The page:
The Berlin comic artist Markus Witzel, alias Mawil, has succeeded in doing what very few people have done before him. Within the shortest period of time and with his very first works, he has rapidly conquered the hearts of the comic-reading community and convinced all the critics. One of the reasons for this is certainly to be found in the charming and honest way that he relates his autobiographical experiences.
After taking a very dynamic approach and publishing his stories in fanzines and with small publishers, Mawil decided to do a course in Communication Design at the Kunsthochschule Weißensee. There, together with similarly minded fellow students, he founded the ‘Monogatari’ comic group, a Japanese word that means ‘telling stories’. As a studio community, the glorious six published their comics themselves and explored new narrative possibilities for the medium of the comic. For the themed album Alltagsspionage (2001), they each produced their own personal Berlin comic report with words and pictures. Mawil’s tutor liked his tale, Wie wir uns mal `ne 3er WG suchen wollten, so much that he accepted the comic as a dissertation without a problem. Wir können ja Freunde bleiben (2003) marked the end of Mawil’s studies and rang in his future as a comic artist. In four episodes he relates, in a humorous and self-mocking way, the unhappy, unrequited romantic relationships that have dogged him from an early age.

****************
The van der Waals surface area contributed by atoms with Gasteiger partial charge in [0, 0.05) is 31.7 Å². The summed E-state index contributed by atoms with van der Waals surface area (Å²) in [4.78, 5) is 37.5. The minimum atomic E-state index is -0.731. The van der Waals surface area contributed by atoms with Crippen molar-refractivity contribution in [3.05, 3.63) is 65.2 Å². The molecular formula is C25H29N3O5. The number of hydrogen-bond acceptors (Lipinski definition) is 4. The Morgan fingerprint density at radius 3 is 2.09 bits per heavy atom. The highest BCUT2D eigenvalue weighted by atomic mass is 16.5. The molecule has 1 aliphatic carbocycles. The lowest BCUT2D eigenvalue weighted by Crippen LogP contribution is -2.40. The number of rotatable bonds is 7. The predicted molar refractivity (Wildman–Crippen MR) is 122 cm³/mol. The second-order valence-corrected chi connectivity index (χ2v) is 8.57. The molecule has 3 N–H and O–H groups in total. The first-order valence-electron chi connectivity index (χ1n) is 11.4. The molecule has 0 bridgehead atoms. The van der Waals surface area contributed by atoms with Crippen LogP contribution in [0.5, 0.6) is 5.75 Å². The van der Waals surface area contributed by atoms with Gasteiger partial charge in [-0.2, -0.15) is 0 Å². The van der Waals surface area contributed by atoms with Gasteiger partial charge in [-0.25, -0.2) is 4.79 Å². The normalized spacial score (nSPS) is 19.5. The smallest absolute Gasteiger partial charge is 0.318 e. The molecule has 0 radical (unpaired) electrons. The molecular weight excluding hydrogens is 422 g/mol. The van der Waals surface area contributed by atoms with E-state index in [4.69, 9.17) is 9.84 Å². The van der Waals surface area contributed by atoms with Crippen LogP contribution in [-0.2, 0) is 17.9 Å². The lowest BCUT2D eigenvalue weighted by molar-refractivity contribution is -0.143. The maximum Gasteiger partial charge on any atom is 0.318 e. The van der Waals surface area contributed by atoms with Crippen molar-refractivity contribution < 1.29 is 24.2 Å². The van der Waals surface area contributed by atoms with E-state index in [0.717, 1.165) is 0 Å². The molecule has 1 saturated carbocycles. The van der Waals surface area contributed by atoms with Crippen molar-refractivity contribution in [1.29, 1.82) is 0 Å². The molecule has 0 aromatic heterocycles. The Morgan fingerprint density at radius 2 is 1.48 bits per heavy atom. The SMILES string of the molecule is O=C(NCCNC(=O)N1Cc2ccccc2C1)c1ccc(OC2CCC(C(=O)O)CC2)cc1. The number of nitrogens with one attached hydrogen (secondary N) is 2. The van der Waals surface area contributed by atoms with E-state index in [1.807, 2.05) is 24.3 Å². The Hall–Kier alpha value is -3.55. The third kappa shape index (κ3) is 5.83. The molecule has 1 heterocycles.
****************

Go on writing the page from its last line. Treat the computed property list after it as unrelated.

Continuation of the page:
He produces his extremely personal stories in a skilful and fluent manner with masterful page layouts, which he cleverly arranges with changing perspectives. Mawil’s everyday stories of adolescence are the portrait of a generation in their early twenties who are in search of their identity. In his comic Die Band (2004) he tells the story of his youthful experiences with music as a bass player in various schoolboy bands. In a brashly entertaining and charming way, he portrays the dream of becoming an independent pop star, played out between the rehearsal room and the youth club. In his Supahasi comic, Mawil entertainingly depicts his clumsy protagonists – as his alter ego or as a fox and a rabbit – in an original artistic style, making faithful observations of real life.
Time and again, this comic artist is won over for unconventional actions as well: sometimes he takes part in a 24-hour comic project, sometimes he travels abroad to hold workshops, or he appears in a “comic battle” – drawing with an overhead projector in competition with other artists.
is a cultural scientist, freelance cultural journalist and curator of film programs and exhibitions about comics.
Copyright: Goethe-Institut e. V., Online-Redaktion